It may purely be a physical ailment that’s leading you to feel uncomfortable (and maybe fear the way you’re feeling). In this case, a doctor may be able to quickly get you back to sleeping comfortably.
Establish a bedtime ritual. Commit to a regular, relaxing routine just before you get in bed. This will send a cue to your body that it’s time to rest.
For instance, first take a shower, then dim the lights before getting in bed, then read for 20 minutes. Choose an order of operations that you prefer; it’s the consistency that matters.
Turn the temperature down in your bedroom. This will be especially helpful in convincing your body to go to sleep if you take a warm shower before getting in bed.
Ensure a comfortable sleeping environment. Adjust temperature and lighting to help with this. Keep the lights dim in the evening hours, and make your bedroom dark, cool, and quiet.
Keep a dim light on. If the dark discomforts you, dispel this uneasiness by keeping a light on. Make sure it isn’t too bright, and is positioned well away from your face.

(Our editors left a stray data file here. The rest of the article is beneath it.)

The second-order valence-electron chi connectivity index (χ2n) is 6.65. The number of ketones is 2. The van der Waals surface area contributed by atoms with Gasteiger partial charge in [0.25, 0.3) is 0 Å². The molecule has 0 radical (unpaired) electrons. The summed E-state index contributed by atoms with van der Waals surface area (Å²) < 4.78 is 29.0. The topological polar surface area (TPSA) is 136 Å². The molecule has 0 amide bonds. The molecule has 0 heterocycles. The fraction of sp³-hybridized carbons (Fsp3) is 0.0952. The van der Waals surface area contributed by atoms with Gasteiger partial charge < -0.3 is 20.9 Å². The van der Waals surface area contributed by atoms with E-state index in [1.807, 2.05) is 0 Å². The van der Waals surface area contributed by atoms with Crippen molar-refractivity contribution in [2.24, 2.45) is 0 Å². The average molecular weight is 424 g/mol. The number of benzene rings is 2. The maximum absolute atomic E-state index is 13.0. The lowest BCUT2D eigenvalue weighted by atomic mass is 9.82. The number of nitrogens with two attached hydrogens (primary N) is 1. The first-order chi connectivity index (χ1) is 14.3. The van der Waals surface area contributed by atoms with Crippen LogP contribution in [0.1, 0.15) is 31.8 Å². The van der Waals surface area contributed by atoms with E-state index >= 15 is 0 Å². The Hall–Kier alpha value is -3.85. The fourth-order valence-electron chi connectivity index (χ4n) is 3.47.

Try a blue or green tinted cover on a small nightlight plugged into the wall across the room from where you sleep.
Keep it as dark as is comfortable. Light is a natural signal to your body to be awake, so you only want to have the minimum amount of light to prevent feeling frightened.
Instead of keeping a light on, simply keep a flashlight by the side of your bed and know that you can quickly grab it if need be.
Avoid screens right before bed. Turn off all of the screens in your room. Shut down TVs, video games, computers, and even cell phones an hour before you want to be asleep.
Aside from the light that screens emit, the operation of a screen keeps you subconsciously engaged with the world outside your bedroom.
Go to bed earlier. Going to bed earlier may seem like it will make it harder to fall asleep, but you will likely not experience as much fear. For one, fear about how much sleep you’re getting will be eliminated.
Further, fear felt from sleeping alone is less likely if you’re still hearing everyday noises from outside.
Try getting up earlier too. Getting up before sunrise is incredibly rewarding, and you may even find comfort as the pre-dawn darkness gives way to sunshine.
Don’t take a nap during the day. Napping during the day may contribute to a sleep cycle that makes it hard to sleep at night, which in turns leads to anxiety about getting the proper amount of sleep.